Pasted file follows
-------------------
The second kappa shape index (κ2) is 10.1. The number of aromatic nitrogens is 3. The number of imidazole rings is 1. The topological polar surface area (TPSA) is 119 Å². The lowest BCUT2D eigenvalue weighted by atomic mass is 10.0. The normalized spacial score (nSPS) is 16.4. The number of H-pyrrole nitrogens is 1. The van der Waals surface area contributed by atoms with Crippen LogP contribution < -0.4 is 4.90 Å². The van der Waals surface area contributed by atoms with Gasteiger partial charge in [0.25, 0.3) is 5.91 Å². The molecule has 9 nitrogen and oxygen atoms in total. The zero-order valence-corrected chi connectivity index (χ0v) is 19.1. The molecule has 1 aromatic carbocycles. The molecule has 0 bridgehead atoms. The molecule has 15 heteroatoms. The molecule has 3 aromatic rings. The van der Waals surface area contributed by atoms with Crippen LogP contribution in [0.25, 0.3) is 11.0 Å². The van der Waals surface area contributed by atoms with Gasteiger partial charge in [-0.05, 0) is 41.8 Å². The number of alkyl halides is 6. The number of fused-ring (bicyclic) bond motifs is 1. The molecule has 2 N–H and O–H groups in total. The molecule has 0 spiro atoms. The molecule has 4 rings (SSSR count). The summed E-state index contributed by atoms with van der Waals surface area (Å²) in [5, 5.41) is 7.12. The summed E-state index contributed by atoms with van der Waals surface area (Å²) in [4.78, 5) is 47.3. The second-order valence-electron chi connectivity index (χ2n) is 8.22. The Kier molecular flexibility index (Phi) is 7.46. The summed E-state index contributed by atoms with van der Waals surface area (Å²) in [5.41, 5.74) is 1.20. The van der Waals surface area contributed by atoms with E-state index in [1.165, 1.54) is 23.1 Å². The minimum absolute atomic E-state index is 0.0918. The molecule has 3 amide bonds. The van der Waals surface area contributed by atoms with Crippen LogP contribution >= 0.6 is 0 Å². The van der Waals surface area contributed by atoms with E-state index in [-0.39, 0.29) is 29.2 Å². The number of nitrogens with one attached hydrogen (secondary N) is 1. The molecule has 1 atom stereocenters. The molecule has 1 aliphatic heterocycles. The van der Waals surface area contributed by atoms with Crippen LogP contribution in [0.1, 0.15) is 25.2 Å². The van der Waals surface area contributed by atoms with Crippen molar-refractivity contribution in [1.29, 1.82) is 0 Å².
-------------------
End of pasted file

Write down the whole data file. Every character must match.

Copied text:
The second kappa shape index (κ2) is 10.1. The number of aromatic nitrogens is 3. The number of imidazole rings is 1. The topological polar surface area (TPSA) is 119 Å². The lowest BCUT2D eigenvalue weighted by atomic mass is 10.0. The normalized spacial score (nSPS) is 16.4. The number of H-pyrrole nitrogens is 1. The van der Waals surface area contributed by atoms with Crippen LogP contribution < -0.4 is 4.90 Å². The van der Waals surface area contributed by atoms with Gasteiger partial charge in [0.25, 0.3) is 5.91 Å². The molecule has 9 nitrogen and oxygen atoms in total. The zero-order valence-corrected chi connectivity index (χ0v) is 19.1. The molecule has 1 aromatic carbocycles. The molecule has 0 bridgehead atoms. The molecule has 15 heteroatoms. The molecule has 3 aromatic rings. The van der Waals surface area contributed by atoms with Crippen LogP contribution in [0.25, 0.3) is 11.0 Å². The van der Waals surface area contributed by atoms with Gasteiger partial charge in [-0.05, 0) is 41.8 Å². The number of alkyl halides is 6. The number of fused-ring (bicyclic) bond motifs is 1. The molecule has 2 N–H and O–H groups in total. The molecule has 0 spiro atoms. The molecule has 4 rings (SSSR count). The summed E-state index contributed by atoms with van der Waals surface area (Å²) in [5, 5.41) is 7.12. The summed E-state index contributed by atoms with van der Waals surface area (Å²) in [4.78, 5) is 47.3. The second-order valence-electron chi connectivity index (χ2n) is 8.22. The Kier molecular flexibility index (Phi) is 7.46. The summed E-state index contributed by atoms with van der Waals surface area (Å²) in [5.41, 5.74) is 1.20. The van der Waals surface area contributed by atoms with E-state index in [1.165, 1.54) is 23.1 Å². The minimum absolute atomic E-state index is 0.0918. The molecule has 3 amide bonds. The van der Waals surface area contributed by atoms with Crippen LogP contribution >= 0.6 is 0 Å². The van der Waals surface area contributed by atoms with E-state index in [-0.39, 0.29) is 29.2 Å². The number of nitrogens with one attached hydrogen (secondary N) is 1. The molecule has 1 atom stereocenters. The molecule has 1 aliphatic heterocycles. The van der Waals surface area contributed by atoms with Crippen LogP contribution in [0.1, 0.15) is 25.2 Å². The van der Waals surface area contributed by atoms with Crippen molar-refractivity contribution in [1.29, 1.82) is 0 Å².